Energy efficiency (EE) has a central role in addressing climate change. Strengthening energy efficiencies at organizational and entity levels can not only bring significant carbon reductions, but investments in this area can also bring substantial cost savings to businesses and government operations. A 2015 Rockefeller Foundation report calculated that there is room for at least $279 billion in building retrofits in the United States, which could “yield more than $1 trillion of energy savings over 10 years” . The Report further states that this level of energy efficiency savings would reduce U.S. emissions by nearly 10%. By 2020, according to the EIA, over 500 electric utilities had initiated EE programs resulting in annual consumption savings of 28.2 billion kWh–roughly split between residential and commercial customers. On the commercial side, investments can be large, and sometimes difficult to finance. While some states have provided financing options, there are limits to available capital. In this environment, several modalities have emerged to accelerate capital availability; one interesting avenue is a Green Revolving Fund (GRF).
A GRF establishes a special internal account dedicated for investments in sustainability projects. By tracking and “banking” savings from energy efficiency over time, significant financial benefits can be reinvested in the account.
Here is how a GRF works:
Some entities have started their funds from a zero balance and slowly increased over time in the manner outlined above. However, it may be helpful to seed the fund with an initial capital infusion to allow for larger investments sooner. There is a lot of variation in how the fund may be capitalized and where the initial money comes from. Some campus funds have been capitalized with big investments, while others have started small. Harvard began their fund with $1.5 million in 1993, and then added another $1.5 million in 2001 . Because it was so successful, it eventually increased to $12 million. Entities that have bootstrapped the fund with little or no investment sometimes find that the fund lacks flexibility in project selection due to capital constraints. In general, funds established with a relatively large capital investment have proven more durable.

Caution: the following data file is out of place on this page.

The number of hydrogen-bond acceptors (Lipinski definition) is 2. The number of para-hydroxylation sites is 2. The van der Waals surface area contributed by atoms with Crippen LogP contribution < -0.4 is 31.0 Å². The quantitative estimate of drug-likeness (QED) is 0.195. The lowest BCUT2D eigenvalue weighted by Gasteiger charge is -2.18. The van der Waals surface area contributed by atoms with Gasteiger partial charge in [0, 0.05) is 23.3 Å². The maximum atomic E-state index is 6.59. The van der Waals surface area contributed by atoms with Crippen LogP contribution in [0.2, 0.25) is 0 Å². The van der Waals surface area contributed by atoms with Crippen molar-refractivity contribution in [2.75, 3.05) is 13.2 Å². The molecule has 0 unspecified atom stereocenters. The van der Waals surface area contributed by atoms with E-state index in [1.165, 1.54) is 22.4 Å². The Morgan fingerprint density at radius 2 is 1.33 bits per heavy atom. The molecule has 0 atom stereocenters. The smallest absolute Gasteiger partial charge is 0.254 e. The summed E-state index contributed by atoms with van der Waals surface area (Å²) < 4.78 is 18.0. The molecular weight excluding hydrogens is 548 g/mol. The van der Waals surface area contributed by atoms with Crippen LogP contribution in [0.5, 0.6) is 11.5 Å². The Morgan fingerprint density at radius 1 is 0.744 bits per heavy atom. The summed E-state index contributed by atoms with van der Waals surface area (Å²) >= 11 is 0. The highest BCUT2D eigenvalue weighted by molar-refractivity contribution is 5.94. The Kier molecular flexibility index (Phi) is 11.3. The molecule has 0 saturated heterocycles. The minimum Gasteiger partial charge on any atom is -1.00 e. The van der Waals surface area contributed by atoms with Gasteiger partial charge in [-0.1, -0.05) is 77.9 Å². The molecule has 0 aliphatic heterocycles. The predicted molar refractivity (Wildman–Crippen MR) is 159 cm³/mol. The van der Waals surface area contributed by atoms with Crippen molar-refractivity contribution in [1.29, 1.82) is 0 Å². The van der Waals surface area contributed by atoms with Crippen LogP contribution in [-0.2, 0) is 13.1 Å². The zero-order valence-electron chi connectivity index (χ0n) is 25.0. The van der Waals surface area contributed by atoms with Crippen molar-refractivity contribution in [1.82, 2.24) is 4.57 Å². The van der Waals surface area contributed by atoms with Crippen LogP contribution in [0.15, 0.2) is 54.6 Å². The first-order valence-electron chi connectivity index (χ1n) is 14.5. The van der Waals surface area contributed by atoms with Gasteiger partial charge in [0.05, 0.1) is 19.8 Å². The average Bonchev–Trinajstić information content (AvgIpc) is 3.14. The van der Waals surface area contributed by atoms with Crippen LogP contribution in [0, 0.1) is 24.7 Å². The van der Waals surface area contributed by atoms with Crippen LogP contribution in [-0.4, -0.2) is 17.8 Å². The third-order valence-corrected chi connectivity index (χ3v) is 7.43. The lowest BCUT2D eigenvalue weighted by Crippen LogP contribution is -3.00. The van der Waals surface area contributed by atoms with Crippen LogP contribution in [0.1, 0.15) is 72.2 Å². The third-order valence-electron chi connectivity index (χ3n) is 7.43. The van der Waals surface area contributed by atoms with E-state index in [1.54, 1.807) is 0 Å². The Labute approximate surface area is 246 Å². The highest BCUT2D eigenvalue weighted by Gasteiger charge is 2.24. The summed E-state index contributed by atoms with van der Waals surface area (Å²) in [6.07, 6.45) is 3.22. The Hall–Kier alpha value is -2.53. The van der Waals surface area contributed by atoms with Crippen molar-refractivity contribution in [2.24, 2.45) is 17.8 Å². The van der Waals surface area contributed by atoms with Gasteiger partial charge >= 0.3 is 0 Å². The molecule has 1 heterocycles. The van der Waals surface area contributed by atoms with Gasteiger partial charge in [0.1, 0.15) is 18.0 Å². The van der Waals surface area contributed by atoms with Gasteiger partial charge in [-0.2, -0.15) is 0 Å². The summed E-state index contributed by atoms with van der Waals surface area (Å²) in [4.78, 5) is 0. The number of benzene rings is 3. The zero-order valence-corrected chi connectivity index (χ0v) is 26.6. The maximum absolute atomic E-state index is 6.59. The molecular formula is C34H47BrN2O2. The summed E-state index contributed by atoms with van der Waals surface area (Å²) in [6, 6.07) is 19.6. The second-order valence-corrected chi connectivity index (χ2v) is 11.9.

Entities have been highly creative with the source of initial investments. Operating budgets are the most common source of funding, but colleges and universities have also tapped endowment principal, utility rebates, capital budgets, students, grants, and government funds. Since many GRFs have achieved high ROIs, the fund can often pay back the capital with interest (e.g., to the endowment or capital account); or, it can reinvest all profits back into the fund for new projects.
GRFs have now achieved significant popularity, especially on college and university campuses. There are at least 60 colleges and universities that maintain GRFs. As mentioned, one case is Harvard University. Initiated under a slightly different form in 1993, Harvard’s GRF is now a $12 million revolving fund that has provided capital for design, operations, maintenance, and behavioral projects. The Fund has supported nearly 200 projects, which have generated over $4 million in annual energy savings. Eligibility guidelines for projects the Fund will support are:
Other university examples maintaining GRFs include the University of Vermont, which has the largest GRF, Iowa State University, Arizona State, Cal-Tech, Agnes Scott College, and many more. Non-academic entities are also starting to leverage GRFs (e.g.,businesses and government jurisdictions such as counties and municipalities).
A Green Revolving Fund implementation guide can be found here.
 Rockefeller Foundation. 2015. United States Building Energy Efficiency Retrofits. Available at https://www.slideshare.net/RockefellerFound/united-states-building-energy-efficiency-retrofits.
 Ivdvik, Foley, Orlowski. 2013. Green Revolving Funds: A Guide to Implementation and Management. Sustainable Endowments Institute & the Association for the Advancement of Sustainability in Higher Education.
Richard Swanson, Ph.D.
Asset valuation and project finance expert, specializing in financial and economic analysis of civil infrastructure assets.